Low variance explained by the accepted ICA components in MBME data using tedana

Dear experts,

We are using tedana for denosing on our MBME data (TR=1s, TE=12ms, 29.75ms, 47.5ms, 3mm isotropic), but from our data, we found for most of the subjects, the variance explained by the accepted components is very low (around 10%), as you can see the variance explained by rejected components could be >90% in the following histogram.
The main concern of us is whether tedana removed some of the neural signals as noise. For example, some components also contains signals with frequency we are interested (0.009~0.08Hz), although they also contain noise signals. We are wondering if these components should be kept. We currently used the defualt settings of tedana. We are wondering if there are some parameters that could be tuned to have more accepted components, besides manually selecting the components. If yes, should these thresholds vary with different cohorts?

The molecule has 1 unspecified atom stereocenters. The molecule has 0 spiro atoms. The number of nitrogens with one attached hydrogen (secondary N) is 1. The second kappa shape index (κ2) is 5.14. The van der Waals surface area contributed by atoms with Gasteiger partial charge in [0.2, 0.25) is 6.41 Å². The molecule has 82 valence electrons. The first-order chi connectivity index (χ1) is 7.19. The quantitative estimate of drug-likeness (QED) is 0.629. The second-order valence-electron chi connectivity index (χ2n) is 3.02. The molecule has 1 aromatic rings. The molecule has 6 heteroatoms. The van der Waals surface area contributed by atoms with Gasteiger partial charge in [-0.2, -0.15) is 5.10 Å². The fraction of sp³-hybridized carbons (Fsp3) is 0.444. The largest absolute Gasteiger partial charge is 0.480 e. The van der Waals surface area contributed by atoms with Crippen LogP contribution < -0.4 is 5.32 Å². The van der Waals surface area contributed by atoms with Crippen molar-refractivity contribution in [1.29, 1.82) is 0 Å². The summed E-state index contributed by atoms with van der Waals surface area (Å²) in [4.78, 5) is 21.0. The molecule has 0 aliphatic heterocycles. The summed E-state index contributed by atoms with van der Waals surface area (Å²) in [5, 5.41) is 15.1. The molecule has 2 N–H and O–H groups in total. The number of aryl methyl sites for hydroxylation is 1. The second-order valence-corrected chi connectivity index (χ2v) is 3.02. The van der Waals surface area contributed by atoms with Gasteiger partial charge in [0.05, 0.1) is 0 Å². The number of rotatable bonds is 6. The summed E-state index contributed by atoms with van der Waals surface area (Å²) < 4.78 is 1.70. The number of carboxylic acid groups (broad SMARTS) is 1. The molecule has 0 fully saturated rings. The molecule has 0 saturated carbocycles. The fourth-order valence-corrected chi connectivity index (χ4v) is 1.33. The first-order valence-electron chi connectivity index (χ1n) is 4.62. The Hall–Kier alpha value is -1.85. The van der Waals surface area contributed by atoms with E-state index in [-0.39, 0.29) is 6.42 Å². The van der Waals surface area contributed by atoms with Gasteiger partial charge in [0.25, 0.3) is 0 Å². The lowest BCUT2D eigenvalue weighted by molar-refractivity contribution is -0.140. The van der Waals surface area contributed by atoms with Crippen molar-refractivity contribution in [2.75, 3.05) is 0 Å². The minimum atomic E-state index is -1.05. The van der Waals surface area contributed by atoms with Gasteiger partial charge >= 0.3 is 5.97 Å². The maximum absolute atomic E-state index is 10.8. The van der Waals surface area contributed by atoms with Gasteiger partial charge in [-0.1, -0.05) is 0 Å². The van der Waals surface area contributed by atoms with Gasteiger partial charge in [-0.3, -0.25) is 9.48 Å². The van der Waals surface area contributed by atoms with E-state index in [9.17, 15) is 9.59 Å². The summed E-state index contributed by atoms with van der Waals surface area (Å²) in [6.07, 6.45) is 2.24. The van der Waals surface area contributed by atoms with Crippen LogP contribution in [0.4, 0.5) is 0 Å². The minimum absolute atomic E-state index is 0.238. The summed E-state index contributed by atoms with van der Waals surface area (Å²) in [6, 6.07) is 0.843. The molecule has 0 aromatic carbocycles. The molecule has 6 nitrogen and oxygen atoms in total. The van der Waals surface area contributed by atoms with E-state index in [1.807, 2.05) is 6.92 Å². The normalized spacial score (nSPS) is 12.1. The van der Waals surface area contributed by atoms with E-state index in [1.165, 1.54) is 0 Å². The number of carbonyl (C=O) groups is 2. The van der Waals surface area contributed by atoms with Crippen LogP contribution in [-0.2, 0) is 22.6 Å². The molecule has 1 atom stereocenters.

We also checked the FC matrix and the DMN seed-based FC map of one example subject (>95% rejected variance). The FC patterns are obviouse, but we are still not sure if the neural singnals all remains. Is there any QC step for the ICA denoising?
Could you please advise? Your reply is much appreciated.

Thanks and regards,

Hey @qianxing

This can be a tough question to answer, but I have a few questions that may get us started.

How are you doing your preprocessing? With fmrprep, afni,other?
Are you using an up to date version of tedana?

What are your full scanning parameters - I see some sequence details, but what is your field strength, head coil channels, GRAPPA/SENSE factor, and multiband factor?

Is this a group that you would expect to have a lot of motion?

Is this just resting state data? how many volumes are in one run?

QC for resting state can be very challenging, as it can be difficult to separate out signal and noise in the best cases. I believe this is a reasonable guide, Hand classification of fMRI ICA noise components - ScienceDirect, though it appears to be using FSLeyes. Maybe you can take a look at that and then compare that to some of the components selected as noise, even with the frequency band of interest.

If I am reading your graph correctly, then some subjects had 95% of the variance removed - which seems frightening, however, it isn’t too ridiculous as components associated with signal drift and motion can explain a tremendous amount of variance individually. It is hard to say if this is a bad thing or not.